The Chill of Solar Minimum

Posted: September 28, 2018 by oldbrew in atmosphere, research, solar system dynamics, Temperature

Credit: NOAA

Researchers have found that the last time the thermosphere was rated ‘hot’ was around 2003 (see chart below). Now with a deep solar minimum upon us, the obvious question is: what effect might this have on our planet as a whole?

Sept. 27, 2018: The sun is entering one of the deepest Solar Minima of the Space Age, says Dr. Tony Phillips at Space Weather.

Sunspots have been absent for most of 2018, and the sun’s ultraviolet output has sharply dropped. New research shows that Earth’s upper atmosphere is responding.

“We see a cooling trend,” says Martin Mlynczak of NASA’s Langley Research Center. “High above Earth’s surface, near the edge of space, our atmosphere is losing heat energy. If current trends continue, it could soon set a Space Age record for cold.”

These results come from the SABER instrument onboard NASA’s TIMED satellite.

SABER monitors infrared emissions from carbon dioxide (CO2) and nitric oxide (NO), two substances that play a key role in the energy balance of air 100 to 300 kilometers above our planet’s surface. By measuring the infrared glow of these molecules, SABER can assess the thermal state of gas at the very top of the atmosphere–a layer researchers call “the thermosphere.”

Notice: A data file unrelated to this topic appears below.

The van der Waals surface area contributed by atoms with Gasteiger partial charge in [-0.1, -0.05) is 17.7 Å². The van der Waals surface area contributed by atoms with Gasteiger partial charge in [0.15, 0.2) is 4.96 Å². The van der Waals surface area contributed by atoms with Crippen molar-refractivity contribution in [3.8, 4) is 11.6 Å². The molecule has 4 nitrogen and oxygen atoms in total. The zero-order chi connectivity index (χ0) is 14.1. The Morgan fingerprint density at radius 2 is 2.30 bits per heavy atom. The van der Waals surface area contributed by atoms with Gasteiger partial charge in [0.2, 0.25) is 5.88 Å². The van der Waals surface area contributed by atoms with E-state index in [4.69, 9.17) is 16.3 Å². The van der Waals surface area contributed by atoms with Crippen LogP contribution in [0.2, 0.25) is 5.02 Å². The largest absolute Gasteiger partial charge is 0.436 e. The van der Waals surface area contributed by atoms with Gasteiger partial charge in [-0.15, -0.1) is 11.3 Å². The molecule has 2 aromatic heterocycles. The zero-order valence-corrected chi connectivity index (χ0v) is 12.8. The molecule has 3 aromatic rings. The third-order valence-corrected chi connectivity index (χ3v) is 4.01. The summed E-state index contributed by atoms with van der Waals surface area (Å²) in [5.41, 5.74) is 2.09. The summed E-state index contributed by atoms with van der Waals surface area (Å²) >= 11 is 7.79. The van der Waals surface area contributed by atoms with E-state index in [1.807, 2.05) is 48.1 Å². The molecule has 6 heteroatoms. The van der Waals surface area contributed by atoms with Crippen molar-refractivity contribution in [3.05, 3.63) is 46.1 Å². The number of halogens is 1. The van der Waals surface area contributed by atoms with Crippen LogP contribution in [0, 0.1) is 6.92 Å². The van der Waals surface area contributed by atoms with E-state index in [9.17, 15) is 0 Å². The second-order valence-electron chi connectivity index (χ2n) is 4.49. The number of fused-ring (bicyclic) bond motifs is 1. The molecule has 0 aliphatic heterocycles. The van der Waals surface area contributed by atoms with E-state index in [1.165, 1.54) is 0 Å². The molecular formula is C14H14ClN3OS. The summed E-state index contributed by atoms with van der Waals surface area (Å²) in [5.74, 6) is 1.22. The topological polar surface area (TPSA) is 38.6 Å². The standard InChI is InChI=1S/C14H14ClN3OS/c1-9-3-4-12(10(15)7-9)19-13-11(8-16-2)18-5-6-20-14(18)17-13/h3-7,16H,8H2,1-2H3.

“The thermosphere always cools off during Solar Minimum. It’s one of the most important ways the solar cycle affects our planet,” explains Mlynczak, who is the associate principal investigator for SABER.

When the thermosphere cools, it shrinks, literally decreasing the radius of Earth’s atmosphere.

Continued here.
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Above: An historical record of the Thermosphere Climate Index. Mlynczak and colleagues recently published a paper on the TCI showing that the state of the thermosphere can be discussed using a set of five plain language terms: Cold, Cool, Neutral, Warm, and Hot.

  1. tom0mason says:

    “When the thermosphere cools, it shrinks, literally decreasing the radius of Earth’s atmosphere.”

    Could this be used to validate Nikolov & Zeller ?

  2. Richard111 says:

    “”Sunspots have been absent for most of 2018, and the sun’s ultraviolet output has sharply dropped.””

    Yep. And it’s the UV that warms the sea down to nearly 100 meters.

  3. oldbrew says:

    Could this be used to validate Nikolov & Zeller ?

    Might be one for them to consider, if they haven’t already.

  4. Stephen Richards says:

    Richard111 says:
    September 28, 2018 at 6:58 pm

    I doubt that. High energy photons are absorped within mm. It’s why submarines use long wave, low energy to communicate

  5. oldbrew says:

    Essay: Solar cycle wave frequency linked to jet stream changes
    Guest Blogger / 21 hours ago September 28, 2018

    NASA says, as we enter the solar minimum, our wispy atmosphere shrinks.
    . . .
    When the atmosphere contracts, the jets start to meander. The meandering happens because there is a space problem; the same jet stream is jammed into less volume within a shrunken atmosphere; hence the jet streams kink. The cloud levels are slightly but measurably lower as well.